Common foodstuffs are governed by texts harmonized at European level which are applicable to all categories of foodstuffs, such as the following regulations:
- Regulation (EU) N ° 1169/2011 of 25 October 2011 governing consumer information on foodstuffs,
- Regulation (EC) N ° 1924/2006 of December 20, 2006 governing nutritional and health claims made on foodstuffs.
Common foodstuffs may also be governed by national and / or European texts specific to a product category, such as:
- National regulations for dairy products,
- Regulation (EU) No. 1308/2013 of December 17, 2013 on the common organization of the markets in agricultural products, which provides definitions and requirements applicable to certain agricultural products within the European Union.
The addition of vitamins, minerals and other active substances is regulated at European level.
However, maximum fortification limits as well as authorization of other active substances other than vitamins/minerals are not harmonized and national regulations vary across Member States.
The UK has also developed regulatory changes following its exit from the EU. European regulations no longer apply to the UK and businesses are now required to adapt to UK legislation.
Many EU regulations have been retained by the UK, but food products must still undergo some changes before entering the UK market.
For the U.S., conventional food products are regulated by the Food and Drug Administration (FDA) under the Federal Food, Drug and Cosmetic Act and other laws and regulations related to food safety and quality.
A substance that is reasonably expected to become a component of food is considered a food additive, and therefore must be authorized for use in food.
FDA considers that the regulatory status of the overall food depends on the individual food ingredients, meaning that each ingredient must be assessed for compliance to determine the status of the finished product.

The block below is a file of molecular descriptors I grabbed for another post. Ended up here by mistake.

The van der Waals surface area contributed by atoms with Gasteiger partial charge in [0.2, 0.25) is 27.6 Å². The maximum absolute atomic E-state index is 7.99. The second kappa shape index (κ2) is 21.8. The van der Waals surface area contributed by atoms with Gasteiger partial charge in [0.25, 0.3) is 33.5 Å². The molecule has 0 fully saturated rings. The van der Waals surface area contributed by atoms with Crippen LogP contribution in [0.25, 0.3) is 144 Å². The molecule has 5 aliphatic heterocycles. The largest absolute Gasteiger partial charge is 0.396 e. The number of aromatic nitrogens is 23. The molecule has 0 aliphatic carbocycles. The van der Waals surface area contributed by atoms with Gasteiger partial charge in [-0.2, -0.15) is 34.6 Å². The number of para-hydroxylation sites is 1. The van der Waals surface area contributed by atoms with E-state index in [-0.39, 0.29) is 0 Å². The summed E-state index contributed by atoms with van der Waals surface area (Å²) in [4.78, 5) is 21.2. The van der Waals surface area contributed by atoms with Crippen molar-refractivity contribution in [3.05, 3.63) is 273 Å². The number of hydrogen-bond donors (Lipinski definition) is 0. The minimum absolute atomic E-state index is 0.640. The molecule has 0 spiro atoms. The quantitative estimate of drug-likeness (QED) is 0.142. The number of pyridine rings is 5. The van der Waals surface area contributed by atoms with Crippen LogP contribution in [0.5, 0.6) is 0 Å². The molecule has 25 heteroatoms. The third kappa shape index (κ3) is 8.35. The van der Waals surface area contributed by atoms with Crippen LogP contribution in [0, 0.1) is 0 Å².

A specific ingredient may be authorized for use under existing regulations, but in certain cases, the ingredient may require new regulatory authorization, for example, through the Generally Recognized as Safe (GRAS) procedure.
Determining the regulatory status of an individual ingredient requires an understanding of the regulations and must consider the identity and specifications of the ingredient as well as the intended use and use levels.
Certain products may also be borderline between conventional food and dietary supplement categories, and the product classification can have important impacts for: ingredient authorization (for example GRAS vs. new dietary ingredient (NDI) notifications), labeling, and product claims. Therefore, determining the most appropriate regulatory status is an important first step in the strategy for your product.
- Assessment of the quality and conformity of raw materials such as nutrients and botanical extracts, and processing aids such as additives (excipients) and flavorings
- Product safety assessment
- Determination of the most appropriate regulatory status
- Compliance of the composition with applicable local or international regulations
- Determination of possible nutritional and health claims
- Quality audit in compliance with HACCP standards
Labeling and Communication
- Creation of product labeling (mandatory regulatory information: legal sales name, list of ingredients, etc.),
- Assessment of voluntary statements (nutritional and health claims, environmental claims, certifications, Organic Agriculture, etc.),
- Assessment of promotional content (labeling, website, advertisements, brochures etc.),
- Justification of health claims and substantiation for structure function claims.
- Drafting of authorization request files in accordance with the regulations in force (ingredients, final products, health claims)
- Monitoring and negotiating with competent authorities
- Submission of structure function claims to FDA or health claims under article 13.5 or 14 in Europe, FFC in Japan, Health foods in China…